NEA Research Labs: Monitoring and Improving Systems
Each of our Labs on “Monitoring and Improving Systems” focus on research questions such as the following:
Community Health and/or Revitalization
In what ways do the arts contribute to the healing and revitalization of communities? What factors mediate these contributions, and for the benefit of which populations? What are common elements of such programs or practices, and what are appropriate measures of success?
Diversity, Equity, Inclusion, and Accessibility in the Arts
What is the state of diversity, equity, inclusion, and accessibility in the arts? What progress has been made in achieving these outcomes for arts administration, employment, learning, and participation? What are some promising practices and/or replicable strategies in these domains, and what are appropriate markers of success?
Other Aspects of the Arts Ecosystem
How is the U.S. arts ecosystem (e.g., arts organizations and venues, artists and arts workers, and participants and learners) adapting and responding to social, economic, and technological changes and challenges to the sector, including trends accelerated by the COVID-19 pandemic? What are promising practices and/or replicable strategies for responding to such forces, for different segments of the arts ecosystem?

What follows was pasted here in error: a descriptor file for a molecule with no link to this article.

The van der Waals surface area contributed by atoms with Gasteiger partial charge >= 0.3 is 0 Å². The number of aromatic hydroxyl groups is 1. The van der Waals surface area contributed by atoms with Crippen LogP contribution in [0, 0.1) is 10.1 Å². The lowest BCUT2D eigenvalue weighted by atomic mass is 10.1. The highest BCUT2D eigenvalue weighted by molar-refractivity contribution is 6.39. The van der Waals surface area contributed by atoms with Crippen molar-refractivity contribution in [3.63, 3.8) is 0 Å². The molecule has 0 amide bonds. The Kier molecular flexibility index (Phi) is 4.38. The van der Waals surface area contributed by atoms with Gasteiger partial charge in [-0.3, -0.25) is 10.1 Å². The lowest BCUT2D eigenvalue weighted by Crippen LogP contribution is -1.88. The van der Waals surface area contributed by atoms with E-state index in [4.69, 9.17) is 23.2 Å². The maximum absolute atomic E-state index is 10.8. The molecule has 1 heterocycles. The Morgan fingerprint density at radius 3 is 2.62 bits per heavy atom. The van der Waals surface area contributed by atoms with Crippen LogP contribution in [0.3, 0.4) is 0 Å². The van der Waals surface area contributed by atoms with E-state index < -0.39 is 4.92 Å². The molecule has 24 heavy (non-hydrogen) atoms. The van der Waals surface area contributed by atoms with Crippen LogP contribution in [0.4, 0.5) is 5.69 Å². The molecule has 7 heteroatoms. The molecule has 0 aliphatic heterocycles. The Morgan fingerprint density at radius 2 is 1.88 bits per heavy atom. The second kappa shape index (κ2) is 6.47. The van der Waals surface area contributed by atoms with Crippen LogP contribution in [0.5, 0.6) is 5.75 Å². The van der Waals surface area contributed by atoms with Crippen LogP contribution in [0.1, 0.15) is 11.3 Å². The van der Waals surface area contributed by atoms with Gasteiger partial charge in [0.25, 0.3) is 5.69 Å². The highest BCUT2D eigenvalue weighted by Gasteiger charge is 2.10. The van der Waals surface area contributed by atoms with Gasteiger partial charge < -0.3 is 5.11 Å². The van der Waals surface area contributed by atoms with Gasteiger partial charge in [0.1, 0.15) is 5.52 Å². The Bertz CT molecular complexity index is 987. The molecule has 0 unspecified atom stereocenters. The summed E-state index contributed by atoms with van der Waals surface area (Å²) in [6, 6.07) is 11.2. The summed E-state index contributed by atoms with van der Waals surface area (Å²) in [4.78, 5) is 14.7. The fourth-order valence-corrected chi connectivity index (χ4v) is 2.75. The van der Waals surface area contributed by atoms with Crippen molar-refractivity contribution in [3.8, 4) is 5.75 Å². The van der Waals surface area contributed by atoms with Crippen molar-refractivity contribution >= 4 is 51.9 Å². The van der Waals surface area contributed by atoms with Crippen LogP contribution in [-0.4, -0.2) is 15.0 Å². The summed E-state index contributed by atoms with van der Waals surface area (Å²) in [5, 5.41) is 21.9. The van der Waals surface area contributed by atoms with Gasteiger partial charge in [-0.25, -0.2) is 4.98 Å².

Current NEA Research Labs
University of Oregon, Eugene, OR
Principal Investigator: Emily Hartlerode
Administered by the university's Museum of Natural and Cultural History, Oregon Folklife Network (the state's designated folk and traditional arts program) will study the impacts of Traditional Arts Apprenticeships (TAA) on artists and culture-bearers and the communities they serve, with a near-term goal of improving national data collection and reporting from an equity perspective. The Oregon Folklife Network seeks to answer questions such as: 1) To what degree are community values, as expressed by traditional arts apprentices, similar or different across regions, cultures, and art forms?; 2) To what degree are the community values served by TAA programming goals?; and 3) How can TAA administrative mechanisms be revised to better accommodate those community values?
The lab will start its multi-phase project by transcribing and analyzing previously conducted ethnographic interviews with apprentices from three localities (Oregon, Texas, and New York City). The team of researchers, arts administrators, and previous folk and traditional arts apprentices will use the transcripts to build a classification system of cultural values. Results from this phase will shape future research frameworks, and will produce recommendations on interview techniques that can be used routinely in TAA program delivery. Future research phases will build on results and recommendations from the first phase.
The team will share its findings and resources through a website, conference panels, webinars, and digital reports. Key partners for the lab include Western Arts Federation, Texas Folklife, New York Center for Traditional Music and Dance, Caledonia Northern Folk Studios, American Folklore Society, Alliance for California Traditional Arts, National Council for the Traditional Arts, Preserving America's Cultural Traditions, and Local Learning Network.
Other Key Personnel
- Deana Dartt, PhD
- Sergio Alonso
- Sachindara Navinna
- Theresa Secord